Lessons Learned Around the Power of Multi-Year Engagements and Why This Matters to Your Long-Term Growth

First, multi-year memberships will improve revenue and retention overall. This improvement may come with internal complications — IT department challenges; membership department training; print collateral modifications and possibly others. But it is probably worth it overall, unless you have very complicated systems and highly rigid people.

Second, multi-year discount amounts and offer take rates are very sensitive in this type of analysis. Small movements result in large changes.

Remember our 15% take rate on a 10% 3-year discount? What if that had been 20%? Or what if the discount had only been 6.6% ($10) and a take rate of 12%?

You can find all of these illustrations in our downloadable worksheet. It even includes a calculator that will let you substitute your own dues, renewal rates, forecasted take rates and discounts.

If you have nimble marketing and flexible systems, our advice is to test your way into a discount to optimize the minimum amount of discount for the maximum revenue or retained members (or both).

Aim for the highest take rate with the fewest dollars sacrificed in discounts. But if you aren’t nimble or just don’t have the time, start with 10% for a 3-year offer. See what your initial take rate looks like and run the numbers yourself. You don’t have to wait three years. All you need is the initial take rate to calculate your ROI and decide whether you are better off continuing the discount, changing the discount or not even offering a 3-year offer.

What Those Other People Say About Multi-Year Discounts (or maybe you, too)

Now— let’s address some of those comments from your co-workers (or yourself) from the beginning.

“Discounts cheapen the brand.”

We agree that unfair or poorly conceived retention tactics cheapen your brand. Cell phone providers, cable companies and satellite TV providers are all famous for their “low introductory rates.” And then they stick it to you after your initial term expires. The difference for you is that you likely do not have a competitor that your customer or member can easily “jump ship” to. Your multi-year discount is a fair and equitable offer that is made to all members at any time. (Before you say it—acquisition discounts are another topic.)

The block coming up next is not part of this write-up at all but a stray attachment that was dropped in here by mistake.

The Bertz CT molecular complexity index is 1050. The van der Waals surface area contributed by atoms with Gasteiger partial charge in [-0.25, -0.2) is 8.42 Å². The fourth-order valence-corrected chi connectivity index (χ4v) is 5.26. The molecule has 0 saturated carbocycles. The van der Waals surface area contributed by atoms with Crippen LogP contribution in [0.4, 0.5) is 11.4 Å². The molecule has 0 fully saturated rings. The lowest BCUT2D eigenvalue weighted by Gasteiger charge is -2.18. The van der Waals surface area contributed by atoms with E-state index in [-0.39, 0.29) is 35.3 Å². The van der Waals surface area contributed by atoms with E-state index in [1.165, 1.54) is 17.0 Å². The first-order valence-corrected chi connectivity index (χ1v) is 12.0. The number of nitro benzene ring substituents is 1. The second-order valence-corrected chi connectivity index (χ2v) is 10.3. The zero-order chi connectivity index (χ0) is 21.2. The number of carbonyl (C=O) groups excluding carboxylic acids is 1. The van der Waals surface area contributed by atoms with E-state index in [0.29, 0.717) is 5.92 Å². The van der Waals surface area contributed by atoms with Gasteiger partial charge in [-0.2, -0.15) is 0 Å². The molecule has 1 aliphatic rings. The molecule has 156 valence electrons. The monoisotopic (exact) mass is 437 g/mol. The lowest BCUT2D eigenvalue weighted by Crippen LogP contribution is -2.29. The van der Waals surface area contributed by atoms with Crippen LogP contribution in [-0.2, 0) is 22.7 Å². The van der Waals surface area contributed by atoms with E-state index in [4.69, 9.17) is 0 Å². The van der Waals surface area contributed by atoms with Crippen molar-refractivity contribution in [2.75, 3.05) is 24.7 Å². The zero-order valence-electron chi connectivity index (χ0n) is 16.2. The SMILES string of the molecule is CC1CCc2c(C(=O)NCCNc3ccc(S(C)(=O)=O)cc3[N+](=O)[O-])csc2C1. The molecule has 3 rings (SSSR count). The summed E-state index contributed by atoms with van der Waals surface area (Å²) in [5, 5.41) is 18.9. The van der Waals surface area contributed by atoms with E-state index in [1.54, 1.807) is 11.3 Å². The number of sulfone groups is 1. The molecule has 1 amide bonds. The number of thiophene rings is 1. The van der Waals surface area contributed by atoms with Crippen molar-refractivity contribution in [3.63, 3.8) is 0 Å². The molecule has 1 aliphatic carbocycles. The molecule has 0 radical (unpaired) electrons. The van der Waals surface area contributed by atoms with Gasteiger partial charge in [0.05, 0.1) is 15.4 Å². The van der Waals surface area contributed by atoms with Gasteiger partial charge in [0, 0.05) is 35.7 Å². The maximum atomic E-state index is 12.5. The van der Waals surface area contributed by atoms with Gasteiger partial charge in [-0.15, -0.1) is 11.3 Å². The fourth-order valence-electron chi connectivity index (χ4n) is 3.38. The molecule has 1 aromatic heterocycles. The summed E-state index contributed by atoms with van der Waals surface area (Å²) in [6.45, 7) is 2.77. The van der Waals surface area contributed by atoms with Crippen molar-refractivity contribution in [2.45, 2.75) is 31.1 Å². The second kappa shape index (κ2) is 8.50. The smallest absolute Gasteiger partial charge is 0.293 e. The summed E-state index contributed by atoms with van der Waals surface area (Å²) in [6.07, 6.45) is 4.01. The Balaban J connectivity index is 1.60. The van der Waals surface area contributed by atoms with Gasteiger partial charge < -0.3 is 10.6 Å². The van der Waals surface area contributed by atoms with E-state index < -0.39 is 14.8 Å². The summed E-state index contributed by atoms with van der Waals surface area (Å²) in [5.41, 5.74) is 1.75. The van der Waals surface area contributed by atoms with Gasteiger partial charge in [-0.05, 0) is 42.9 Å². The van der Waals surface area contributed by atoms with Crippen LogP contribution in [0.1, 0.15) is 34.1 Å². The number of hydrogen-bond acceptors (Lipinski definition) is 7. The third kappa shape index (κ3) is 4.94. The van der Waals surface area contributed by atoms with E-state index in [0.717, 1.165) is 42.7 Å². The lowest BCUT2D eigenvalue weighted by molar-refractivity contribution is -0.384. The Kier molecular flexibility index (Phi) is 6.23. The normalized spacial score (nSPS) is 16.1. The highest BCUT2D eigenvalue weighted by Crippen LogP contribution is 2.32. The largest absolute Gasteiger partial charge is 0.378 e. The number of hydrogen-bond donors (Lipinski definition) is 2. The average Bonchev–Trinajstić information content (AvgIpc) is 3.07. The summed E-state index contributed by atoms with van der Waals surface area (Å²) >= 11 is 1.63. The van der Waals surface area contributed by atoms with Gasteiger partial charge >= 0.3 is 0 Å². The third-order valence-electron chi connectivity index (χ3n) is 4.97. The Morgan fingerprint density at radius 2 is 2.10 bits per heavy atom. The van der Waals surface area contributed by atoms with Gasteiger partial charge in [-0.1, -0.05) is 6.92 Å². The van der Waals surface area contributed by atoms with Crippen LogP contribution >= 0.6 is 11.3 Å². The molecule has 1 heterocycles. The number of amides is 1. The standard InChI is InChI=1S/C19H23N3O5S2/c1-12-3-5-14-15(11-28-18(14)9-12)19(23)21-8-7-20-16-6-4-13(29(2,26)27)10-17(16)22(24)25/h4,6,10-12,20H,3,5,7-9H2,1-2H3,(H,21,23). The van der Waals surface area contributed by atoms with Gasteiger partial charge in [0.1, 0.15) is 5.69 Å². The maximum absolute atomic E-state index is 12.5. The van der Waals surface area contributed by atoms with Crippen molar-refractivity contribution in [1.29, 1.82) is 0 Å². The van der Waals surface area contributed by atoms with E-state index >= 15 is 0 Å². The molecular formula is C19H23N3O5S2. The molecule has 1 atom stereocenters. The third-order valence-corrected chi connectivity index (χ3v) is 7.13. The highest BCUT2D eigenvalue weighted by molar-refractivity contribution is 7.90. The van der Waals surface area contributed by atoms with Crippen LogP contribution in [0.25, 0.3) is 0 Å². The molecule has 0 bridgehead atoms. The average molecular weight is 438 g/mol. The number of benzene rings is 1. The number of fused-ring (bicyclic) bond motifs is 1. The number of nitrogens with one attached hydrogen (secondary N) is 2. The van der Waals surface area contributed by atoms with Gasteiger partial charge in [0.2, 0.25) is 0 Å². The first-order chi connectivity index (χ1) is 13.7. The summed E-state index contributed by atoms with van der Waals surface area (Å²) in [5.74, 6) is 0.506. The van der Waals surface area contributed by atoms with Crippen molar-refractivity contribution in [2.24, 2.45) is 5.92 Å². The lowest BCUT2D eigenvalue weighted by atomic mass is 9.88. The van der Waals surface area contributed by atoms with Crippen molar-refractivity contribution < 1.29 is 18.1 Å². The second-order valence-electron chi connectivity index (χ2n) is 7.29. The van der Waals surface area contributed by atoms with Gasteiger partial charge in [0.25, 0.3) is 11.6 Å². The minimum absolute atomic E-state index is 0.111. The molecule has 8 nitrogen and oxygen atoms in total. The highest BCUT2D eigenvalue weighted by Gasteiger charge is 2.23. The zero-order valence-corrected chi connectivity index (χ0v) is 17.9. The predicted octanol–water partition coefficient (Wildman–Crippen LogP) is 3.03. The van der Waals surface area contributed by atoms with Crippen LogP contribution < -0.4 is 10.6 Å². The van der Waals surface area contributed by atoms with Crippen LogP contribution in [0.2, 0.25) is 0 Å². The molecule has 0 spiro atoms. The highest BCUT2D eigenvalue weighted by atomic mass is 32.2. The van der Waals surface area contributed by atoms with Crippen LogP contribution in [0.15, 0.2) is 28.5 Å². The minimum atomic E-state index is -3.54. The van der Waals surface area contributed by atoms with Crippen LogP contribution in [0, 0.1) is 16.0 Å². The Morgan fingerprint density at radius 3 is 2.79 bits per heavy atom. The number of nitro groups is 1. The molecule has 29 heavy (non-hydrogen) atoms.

“We will lose revenue by offering a multi-year discount.”

As already demonstrated in this article, a best-practice, multi-year offer will not result in lost revenue over time. Of course, too deep of a discount or not monitoring the effective take-rate of an offer could result in revenue loss. But in general, a well-executed, multi-year discount will result in more people retained (future revenue and retention cost avoidance) and more cash in the door than would be the case with no multi-year discount.

“I don’t have the money in my budget.”

If you are “charged” for the cost of a discount within your retention operating budget, you can see where this argument comes from. But we would also argue that this is a case of “inter-company transfer.” Yes, you are realizing an “expense” in your marketing budget from the discount, but whoever owns the Dues Income P&L is realizing a revenue increase from the enhanced retention.

It is, at worst, a “wash” for the company and more likely a net revenue gain for the organization (remember, you won’t have the cost of renewal notices for the additional years, either). Further, the future-year discounts and current cash flow should both be placed in the deferred income pool (unrecognized revenue or expense) until the subsequent years under GAAP (Generally Accepted Accounting Practices.)

Being charged the full $15 discount now as selling expense for future revenue is unfair, bad accounting and most importantly, hiding the potential gain.

“If you offer a discount, people will complain that they didn’t get the discount.”

If you have a standing multi-year offer, there really should be no cause for complaint. The most likely case is that someone just renewed and feels slighted because they didn’t get the offer. We call this a “probletunity.” Member Service representatives can simply say:

“No problem. We would be happy to offer you the same discount. We will apply your 1-year renewal as a credit towards a 3-year purchase. You simply owe the difference of $85 today and your new expiration will be in two years and 10 months.”

We hope that this illustration and discussion has encouraged you to consider a multi-year discount offer or, if you already offer one, to examine your discount level (or lack of) and consider testing for optimization. Either way, we think you will be glad you did!

Don’t forget our worksheet.